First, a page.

First ever species of spider?

Placeboani2

Arachnoknight
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I've just started my university course in Animal conservation science. I have an assignment on the geological timescale. This made me wonder, What was the first ever spider to have appeared on earth.
Apparently spiders and snakes first appeared in the Cretaceous period in the mesozoic era if thats of any help. I've tried looking myself but i have a heavy work load at the minute so haven't much time to research into it. I think its a pretty interesting subject in spider enthusiasts interested in their history :)
 

khil

Arachnobaron
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Spiders appeared way before the cretaceous, LOL
 

Placeboani2

Arachnoknight
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Spiders appeared way before the cretaceous, LOL
According to all my tutors and many text books i've read they haven't. Maybe the common ancestor were around but nothing classed as 'The spider'...
 

LV-426

Arachnobaron
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I've just started my university course in Animal conservation science. I have an assignment on the geological timescale. This made me wonder, What was the first ever spider to have appeared on earth.
Apparently spiders and snakes first appeared in the Cretaceous period in the mesozoic era if thats of any help. I've tried looking myself but i have a heavy work load at the minute so haven't much time to research into it. I think its a pretty interesting subject in spider enthusiasts interested in their history :)
i am interested in what T alive today is closest in terms of evolution, genetics to prehistoric Ts
 

JimM

Arachnoangel
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According to all my tutors and many text books i've read they haven't.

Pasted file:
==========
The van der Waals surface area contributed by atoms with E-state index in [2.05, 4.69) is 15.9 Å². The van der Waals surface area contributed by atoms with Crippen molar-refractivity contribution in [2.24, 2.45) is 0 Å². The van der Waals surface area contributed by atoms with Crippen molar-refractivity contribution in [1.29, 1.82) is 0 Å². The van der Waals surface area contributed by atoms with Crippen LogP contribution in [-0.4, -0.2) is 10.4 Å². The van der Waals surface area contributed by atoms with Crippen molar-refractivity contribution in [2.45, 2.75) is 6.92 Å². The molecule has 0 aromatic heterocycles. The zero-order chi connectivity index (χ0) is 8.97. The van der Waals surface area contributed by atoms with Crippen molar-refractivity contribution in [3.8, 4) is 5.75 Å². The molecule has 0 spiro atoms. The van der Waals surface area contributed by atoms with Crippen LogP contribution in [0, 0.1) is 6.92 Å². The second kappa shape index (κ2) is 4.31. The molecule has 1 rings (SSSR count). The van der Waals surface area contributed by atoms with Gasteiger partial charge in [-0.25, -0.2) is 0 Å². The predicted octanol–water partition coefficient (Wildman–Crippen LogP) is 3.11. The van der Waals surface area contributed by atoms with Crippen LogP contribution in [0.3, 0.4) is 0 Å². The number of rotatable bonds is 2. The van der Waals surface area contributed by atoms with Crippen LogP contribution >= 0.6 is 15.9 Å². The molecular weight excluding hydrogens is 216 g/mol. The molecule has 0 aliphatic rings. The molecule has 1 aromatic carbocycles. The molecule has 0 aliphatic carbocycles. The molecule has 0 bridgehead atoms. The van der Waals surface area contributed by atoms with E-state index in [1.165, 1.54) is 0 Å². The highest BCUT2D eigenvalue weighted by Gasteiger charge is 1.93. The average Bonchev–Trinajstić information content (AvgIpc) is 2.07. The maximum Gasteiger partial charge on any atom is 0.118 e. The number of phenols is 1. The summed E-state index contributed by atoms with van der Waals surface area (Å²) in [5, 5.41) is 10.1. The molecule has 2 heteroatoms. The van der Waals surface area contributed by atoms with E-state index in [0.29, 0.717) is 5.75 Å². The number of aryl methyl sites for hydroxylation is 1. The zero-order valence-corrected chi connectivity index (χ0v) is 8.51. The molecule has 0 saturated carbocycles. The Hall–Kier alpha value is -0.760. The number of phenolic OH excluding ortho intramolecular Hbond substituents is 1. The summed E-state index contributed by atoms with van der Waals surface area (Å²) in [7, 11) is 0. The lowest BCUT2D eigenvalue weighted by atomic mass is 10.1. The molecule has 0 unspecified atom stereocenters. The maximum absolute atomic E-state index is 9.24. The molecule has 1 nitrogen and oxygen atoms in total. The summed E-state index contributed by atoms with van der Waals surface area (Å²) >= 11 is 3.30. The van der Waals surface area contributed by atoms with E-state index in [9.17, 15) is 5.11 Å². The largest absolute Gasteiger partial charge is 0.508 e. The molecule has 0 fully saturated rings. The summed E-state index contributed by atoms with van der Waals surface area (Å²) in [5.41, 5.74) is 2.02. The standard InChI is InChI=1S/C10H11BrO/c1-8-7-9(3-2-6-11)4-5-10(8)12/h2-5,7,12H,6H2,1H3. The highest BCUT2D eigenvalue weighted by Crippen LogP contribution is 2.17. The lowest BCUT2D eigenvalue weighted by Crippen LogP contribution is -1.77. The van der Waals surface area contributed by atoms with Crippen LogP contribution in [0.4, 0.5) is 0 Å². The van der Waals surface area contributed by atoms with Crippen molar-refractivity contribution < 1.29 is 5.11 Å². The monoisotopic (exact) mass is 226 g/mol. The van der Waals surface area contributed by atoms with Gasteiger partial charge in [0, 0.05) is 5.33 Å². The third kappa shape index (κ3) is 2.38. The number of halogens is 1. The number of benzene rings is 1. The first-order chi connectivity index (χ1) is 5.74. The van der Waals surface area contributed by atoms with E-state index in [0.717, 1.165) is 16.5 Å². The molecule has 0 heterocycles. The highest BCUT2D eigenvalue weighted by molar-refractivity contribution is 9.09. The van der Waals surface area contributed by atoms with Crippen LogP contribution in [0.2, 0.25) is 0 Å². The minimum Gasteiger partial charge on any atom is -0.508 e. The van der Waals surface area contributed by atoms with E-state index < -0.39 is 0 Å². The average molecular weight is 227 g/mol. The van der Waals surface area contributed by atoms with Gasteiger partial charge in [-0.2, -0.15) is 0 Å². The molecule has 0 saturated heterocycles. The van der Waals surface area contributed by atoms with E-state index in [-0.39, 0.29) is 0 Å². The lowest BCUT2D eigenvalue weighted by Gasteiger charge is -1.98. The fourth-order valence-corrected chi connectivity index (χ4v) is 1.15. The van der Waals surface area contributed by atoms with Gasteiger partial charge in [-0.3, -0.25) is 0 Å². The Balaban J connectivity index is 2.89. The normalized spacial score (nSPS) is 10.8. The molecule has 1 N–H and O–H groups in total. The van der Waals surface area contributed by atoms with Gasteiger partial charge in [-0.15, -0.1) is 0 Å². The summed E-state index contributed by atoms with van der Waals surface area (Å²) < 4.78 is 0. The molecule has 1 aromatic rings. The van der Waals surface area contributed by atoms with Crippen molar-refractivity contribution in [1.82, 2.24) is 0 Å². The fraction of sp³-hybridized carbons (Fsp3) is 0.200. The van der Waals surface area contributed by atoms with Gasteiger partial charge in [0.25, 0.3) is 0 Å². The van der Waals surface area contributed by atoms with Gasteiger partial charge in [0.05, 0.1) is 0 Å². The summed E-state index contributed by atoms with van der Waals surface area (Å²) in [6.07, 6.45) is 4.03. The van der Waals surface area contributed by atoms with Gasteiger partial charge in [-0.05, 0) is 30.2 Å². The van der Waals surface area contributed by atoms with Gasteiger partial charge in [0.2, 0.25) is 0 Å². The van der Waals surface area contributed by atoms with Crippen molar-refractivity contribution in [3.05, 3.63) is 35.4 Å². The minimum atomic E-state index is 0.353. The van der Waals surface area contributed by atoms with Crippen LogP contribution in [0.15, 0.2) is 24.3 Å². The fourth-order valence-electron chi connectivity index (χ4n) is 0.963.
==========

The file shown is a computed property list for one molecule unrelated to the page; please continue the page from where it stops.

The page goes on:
If that's what you're being told, and that's what you're reading, I can only suggest you change all the above variables.

The Cretaceous was last week in geologic terms.
Try the Carboniferous....
 

Placeboani2

Arachnoknight
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Its only what ive read. Apparantly ancestors of the spider evolved long before but the true spider was around then but i dont know for sure your probably all right haha.
 

Stan Schultz

Arachnoprince
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found alot of articles on this matter,maybe this will help you a bit
http://www.theallineed.com/paleontology/06071111.htm
But, take care to note this portion of the first sentence:

"... oldest example of a spider to have spun the vertical orb-shaped spider web ..."

There are a whole bunch of "cover your ***" modifiers in there. The mygalomorphs, and especially the liphistiomorphs are a lot older.
 

Stan Schultz

Arachnoprince
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i am interested in what T alive today is closest in terms of evolution, genetics to prehistoric Ts
The liphistiomorphs (called either Liphistiomorphae or Mesothelae), very rare spiders now found only in southeastern Asia, are generally considered to be the oldest living group of spiders, principally because of the segmentation of their opisthsomas, but also because of a bunch of other primitive characters. They apparently date from about 375 to 400 million years ago.

Because really old spider fossils are so rare and generally not in the best shape, and because we're only reasonably sure of the coarser aspects of spider taxonomy and evolution, a lot of this information is likely to be quite "iffy." Any or all of it could change tomorrow.
 

bobusboy

Arachnoknight
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Jul 31, 2010
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Hm thats something to look into, Although wikipedia is hardly the best source of information, Its frowned upon to use as a reference.

Use the references from the bottom of the wiki pages. They often link to credible and useful sites.
 
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